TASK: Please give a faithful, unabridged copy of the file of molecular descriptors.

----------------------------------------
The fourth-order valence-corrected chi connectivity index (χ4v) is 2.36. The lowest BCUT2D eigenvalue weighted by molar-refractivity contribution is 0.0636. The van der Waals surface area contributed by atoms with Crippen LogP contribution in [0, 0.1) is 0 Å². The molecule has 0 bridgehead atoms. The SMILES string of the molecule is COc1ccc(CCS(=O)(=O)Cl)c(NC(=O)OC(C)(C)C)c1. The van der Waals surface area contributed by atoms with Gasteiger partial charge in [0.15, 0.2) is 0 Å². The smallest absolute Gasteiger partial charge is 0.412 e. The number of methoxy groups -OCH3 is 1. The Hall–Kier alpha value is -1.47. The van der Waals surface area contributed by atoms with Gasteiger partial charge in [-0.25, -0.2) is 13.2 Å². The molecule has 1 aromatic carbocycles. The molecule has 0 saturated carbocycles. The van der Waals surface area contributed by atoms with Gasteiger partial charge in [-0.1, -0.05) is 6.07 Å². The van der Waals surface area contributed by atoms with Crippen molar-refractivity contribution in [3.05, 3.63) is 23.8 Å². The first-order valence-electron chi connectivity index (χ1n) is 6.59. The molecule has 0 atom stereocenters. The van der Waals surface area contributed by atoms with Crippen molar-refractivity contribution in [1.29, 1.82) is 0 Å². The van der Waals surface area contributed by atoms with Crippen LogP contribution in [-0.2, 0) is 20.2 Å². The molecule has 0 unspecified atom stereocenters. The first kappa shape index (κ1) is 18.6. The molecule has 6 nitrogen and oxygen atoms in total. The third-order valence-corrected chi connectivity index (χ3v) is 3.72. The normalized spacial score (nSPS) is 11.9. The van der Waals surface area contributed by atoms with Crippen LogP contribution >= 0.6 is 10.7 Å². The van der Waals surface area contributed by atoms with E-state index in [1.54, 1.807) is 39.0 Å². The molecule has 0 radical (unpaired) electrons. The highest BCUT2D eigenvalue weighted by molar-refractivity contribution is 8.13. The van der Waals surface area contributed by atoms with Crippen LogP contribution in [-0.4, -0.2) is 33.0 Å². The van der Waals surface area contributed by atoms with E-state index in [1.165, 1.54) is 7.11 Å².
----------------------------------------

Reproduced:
The fourth-order valence-corrected chi connectivity index (χ4v) is 2.36. The lowest BCUT2D eigenvalue weighted by molar-refractivity contribution is 0.0636. The van der Waals surface area contributed by atoms with Crippen LogP contribution in [0, 0.1) is 0 Å². The molecule has 0 bridgehead atoms. The SMILES string of the molecule is COc1ccc(CCS(=O)(=O)Cl)c(NC(=O)OC(C)(C)C)c1. The van der Waals surface area contributed by atoms with Gasteiger partial charge in [0.15, 0.2) is 0 Å². The smallest absolute Gasteiger partial charge is 0.412 e. The number of methoxy groups -OCH3 is 1. The Hall–Kier alpha value is -1.47. The van der Waals surface area contributed by atoms with Gasteiger partial charge in [-0.25, -0.2) is 13.2 Å². The molecule has 1 aromatic carbocycles. The molecule has 0 saturated carbocycles. The van der Waals surface area contributed by atoms with Gasteiger partial charge in [-0.1, -0.05) is 6.07 Å². The van der Waals surface area contributed by atoms with Crippen molar-refractivity contribution in [3.05, 3.63) is 23.8 Å². The first-order valence-electron chi connectivity index (χ1n) is 6.59. The molecule has 0 atom stereocenters. The van der Waals surface area contributed by atoms with Crippen molar-refractivity contribution in [1.29, 1.82) is 0 Å². The van der Waals surface area contributed by atoms with Crippen LogP contribution in [-0.2, 0) is 20.2 Å². The molecule has 0 unspecified atom stereocenters. The first kappa shape index (κ1) is 18.6. The molecule has 6 nitrogen and oxygen atoms in total. The third-order valence-corrected chi connectivity index (χ3v) is 3.72. The normalized spacial score (nSPS) is 11.9. The van der Waals surface area contributed by atoms with Crippen LogP contribution >= 0.6 is 10.7 Å². The van der Waals surface area contributed by atoms with E-state index in [1.54, 1.807) is 39.0 Å². The molecule has 0 radical (unpaired) electrons. The highest BCUT2D eigenvalue weighted by molar-refractivity contribution is 8.13. The van der Waals surface area contributed by atoms with Crippen LogP contribution in [-0.4, -0.2) is 33.0 Å². The van der Waals surface area contributed by atoms with E-state index in [1.165, 1.54) is 7.11 Å².